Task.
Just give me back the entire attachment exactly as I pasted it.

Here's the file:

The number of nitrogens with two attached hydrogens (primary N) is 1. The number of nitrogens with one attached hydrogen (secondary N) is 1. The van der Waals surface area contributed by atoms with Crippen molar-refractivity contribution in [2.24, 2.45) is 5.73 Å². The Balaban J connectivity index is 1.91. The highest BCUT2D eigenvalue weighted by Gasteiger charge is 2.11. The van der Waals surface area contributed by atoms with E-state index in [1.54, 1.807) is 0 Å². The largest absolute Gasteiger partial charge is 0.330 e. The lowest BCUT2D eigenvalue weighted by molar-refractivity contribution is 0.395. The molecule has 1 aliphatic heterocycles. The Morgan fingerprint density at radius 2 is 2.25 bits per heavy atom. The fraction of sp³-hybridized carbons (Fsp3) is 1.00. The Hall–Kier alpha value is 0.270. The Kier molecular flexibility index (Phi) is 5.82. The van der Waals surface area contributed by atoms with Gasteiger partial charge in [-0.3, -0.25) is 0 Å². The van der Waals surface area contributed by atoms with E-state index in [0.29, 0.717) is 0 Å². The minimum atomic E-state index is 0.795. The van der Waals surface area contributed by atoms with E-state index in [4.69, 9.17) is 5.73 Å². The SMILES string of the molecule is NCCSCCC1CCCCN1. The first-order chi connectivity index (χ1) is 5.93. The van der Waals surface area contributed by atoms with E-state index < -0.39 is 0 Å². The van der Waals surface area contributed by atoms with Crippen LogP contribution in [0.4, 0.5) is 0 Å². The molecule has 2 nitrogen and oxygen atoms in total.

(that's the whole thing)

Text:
The number of nitrogens with two attached hydrogens (primary N) is 1. The number of nitrogens with one attached hydrogen (secondary N) is 1. The van der Waals surface area contributed by atoms with Crippen molar-refractivity contribution in [2.24, 2.45) is 5.73 Å². The Balaban J connectivity index is 1.91. The highest BCUT2D eigenvalue weighted by Gasteiger charge is 2.11. The van der Waals surface area contributed by atoms with E-state index in [1.54, 1.807) is 0 Å². The largest absolute Gasteiger partial charge is 0.330 e. The lowest BCUT2D eigenvalue weighted by molar-refractivity contribution is 0.395. The molecule has 1 aliphatic heterocycles. The Morgan fingerprint density at radius 2 is 2.25 bits per heavy atom. The fraction of sp³-hybridized carbons (Fsp3) is 1.00. The Hall–Kier alpha value is 0.270. The Kier molecular flexibility index (Phi) is 5.82. The van der Waals surface area contributed by atoms with Gasteiger partial charge in [-0.3, -0.25) is 0 Å². The van der Waals surface area contributed by atoms with E-state index in [0.29, 0.717) is 0 Å². The minimum atomic E-state index is 0.795. The van der Waals surface area contributed by atoms with E-state index in [4.69, 9.17) is 5.73 Å². The SMILES string of the molecule is NCCSCCC1CCCCN1. The first-order chi connectivity index (χ1) is 5.93. The van der Waals surface area contributed by atoms with E-state index < -0.39 is 0 Å². The van der Waals surface area contributed by atoms with Crippen LogP contribution in [0.4, 0.5) is 0 Å². The molecule has 2 nitrogen and oxygen atoms in total.